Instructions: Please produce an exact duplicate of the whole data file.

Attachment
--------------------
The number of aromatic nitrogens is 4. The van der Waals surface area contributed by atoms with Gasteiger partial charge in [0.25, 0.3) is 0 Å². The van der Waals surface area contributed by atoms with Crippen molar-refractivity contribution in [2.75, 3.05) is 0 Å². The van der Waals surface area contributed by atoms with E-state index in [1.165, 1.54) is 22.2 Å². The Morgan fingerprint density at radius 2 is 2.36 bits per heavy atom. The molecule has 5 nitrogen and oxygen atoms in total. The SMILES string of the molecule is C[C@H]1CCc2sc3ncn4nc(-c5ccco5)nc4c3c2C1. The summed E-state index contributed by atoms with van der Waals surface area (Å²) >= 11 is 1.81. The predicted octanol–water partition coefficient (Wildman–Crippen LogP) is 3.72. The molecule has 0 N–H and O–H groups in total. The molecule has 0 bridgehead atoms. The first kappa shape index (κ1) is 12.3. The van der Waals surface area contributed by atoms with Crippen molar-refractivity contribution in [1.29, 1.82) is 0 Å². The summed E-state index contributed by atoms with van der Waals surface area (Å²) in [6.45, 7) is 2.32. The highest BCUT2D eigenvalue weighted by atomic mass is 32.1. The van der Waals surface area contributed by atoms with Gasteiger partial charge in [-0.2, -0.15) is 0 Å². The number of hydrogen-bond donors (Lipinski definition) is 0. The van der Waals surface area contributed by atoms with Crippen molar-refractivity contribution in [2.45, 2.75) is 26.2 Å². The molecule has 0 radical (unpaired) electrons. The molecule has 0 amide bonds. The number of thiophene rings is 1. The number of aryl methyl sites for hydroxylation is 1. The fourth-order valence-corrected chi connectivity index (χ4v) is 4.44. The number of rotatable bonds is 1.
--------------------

The number of aromatic nitrogens is 4. The van der Waals surface area contributed by atoms with Gasteiger partial charge in [0.25, 0.3) is 0 Å². The van der Waals surface area contributed by atoms with Crippen molar-refractivity contribution in [2.75, 3.05) is 0 Å². The van der Waals surface area contributed by atoms with E-state index in [1.165, 1.54) is 22.2 Å². The Morgan fingerprint density at radius 2 is 2.36 bits per heavy atom. The molecule has 5 nitrogen and oxygen atoms in total. The SMILES string of the molecule is C[C@H]1CCc2sc3ncn4nc(-c5ccco5)nc4c3c2C1. The summed E-state index contributed by atoms with van der Waals surface area (Å²) >= 11 is 1.81. The predicted octanol–water partition coefficient (Wildman–Crippen LogP) is 3.72. The molecule has 0 N–H and O–H groups in total. The molecule has 0 bridgehead atoms. The first kappa shape index (κ1) is 12.3. The van der Waals surface area contributed by atoms with Crippen molar-refractivity contribution in [1.29, 1.82) is 0 Å². The summed E-state index contributed by atoms with van der Waals surface area (Å²) in [6.45, 7) is 2.32. The highest BCUT2D eigenvalue weighted by atomic mass is 32.1. The van der Waals surface area contributed by atoms with Gasteiger partial charge in [-0.2, -0.15) is 0 Å². The number of hydrogen-bond donors (Lipinski definition) is 0. The van der Waals surface area contributed by atoms with Crippen molar-refractivity contribution in [2.45, 2.75) is 26.2 Å². The molecule has 0 radical (unpaired) electrons. The molecule has 0 amide bonds. The number of thiophene rings is 1. The number of aryl methyl sites for hydroxylation is 1. The fourth-order valence-corrected chi connectivity index (χ4v) is 4.44. The number of rotatable bonds is 1.